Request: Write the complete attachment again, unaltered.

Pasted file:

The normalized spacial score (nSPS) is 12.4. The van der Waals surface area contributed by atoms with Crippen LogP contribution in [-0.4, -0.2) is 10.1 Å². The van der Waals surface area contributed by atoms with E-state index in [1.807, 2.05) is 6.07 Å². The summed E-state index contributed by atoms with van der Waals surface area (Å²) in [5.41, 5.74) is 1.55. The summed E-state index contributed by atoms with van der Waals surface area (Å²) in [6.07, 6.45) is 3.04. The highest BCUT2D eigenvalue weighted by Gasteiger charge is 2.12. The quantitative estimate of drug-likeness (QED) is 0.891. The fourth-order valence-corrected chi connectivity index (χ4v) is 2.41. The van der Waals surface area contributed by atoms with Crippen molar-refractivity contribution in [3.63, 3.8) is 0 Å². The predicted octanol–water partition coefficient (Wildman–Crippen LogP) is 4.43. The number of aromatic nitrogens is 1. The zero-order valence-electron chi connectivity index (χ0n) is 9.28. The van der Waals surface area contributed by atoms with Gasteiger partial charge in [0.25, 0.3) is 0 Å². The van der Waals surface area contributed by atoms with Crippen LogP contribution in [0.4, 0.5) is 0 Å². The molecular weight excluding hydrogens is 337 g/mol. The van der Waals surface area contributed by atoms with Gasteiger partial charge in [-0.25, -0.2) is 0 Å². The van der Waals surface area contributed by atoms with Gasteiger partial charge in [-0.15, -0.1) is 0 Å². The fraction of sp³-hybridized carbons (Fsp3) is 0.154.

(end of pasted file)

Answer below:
The normalized spacial score (nSPS) is 12.4. The van der Waals surface area contributed by atoms with Crippen LogP contribution in [-0.4, -0.2) is 10.1 Å². The van der Waals surface area contributed by atoms with E-state index in [1.807, 2.05) is 6.07 Å². The summed E-state index contributed by atoms with van der Waals surface area (Å²) in [5.41, 5.74) is 1.55. The summed E-state index contributed by atoms with van der Waals surface area (Å²) in [6.07, 6.45) is 3.04. The highest BCUT2D eigenvalue weighted by Gasteiger charge is 2.12. The quantitative estimate of drug-likeness (QED) is 0.891. The fourth-order valence-corrected chi connectivity index (χ4v) is 2.41. The van der Waals surface area contributed by atoms with Crippen molar-refractivity contribution in [3.63, 3.8) is 0 Å². The predicted octanol–water partition coefficient (Wildman–Crippen LogP) is 4.43. The number of aromatic nitrogens is 1. The zero-order valence-electron chi connectivity index (χ0n) is 9.28. The van der Waals surface area contributed by atoms with Gasteiger partial charge in [0.25, 0.3) is 0 Å². The van der Waals surface area contributed by atoms with Crippen LogP contribution in [0.4, 0.5) is 0 Å². The molecular weight excluding hydrogens is 337 g/mol. The van der Waals surface area contributed by atoms with Gasteiger partial charge in [-0.25, -0.2) is 0 Å². The van der Waals surface area contributed by atoms with Gasteiger partial charge in [-0.15, -0.1) is 0 Å². The fraction of sp³-hybridized carbons (Fsp3) is 0.154.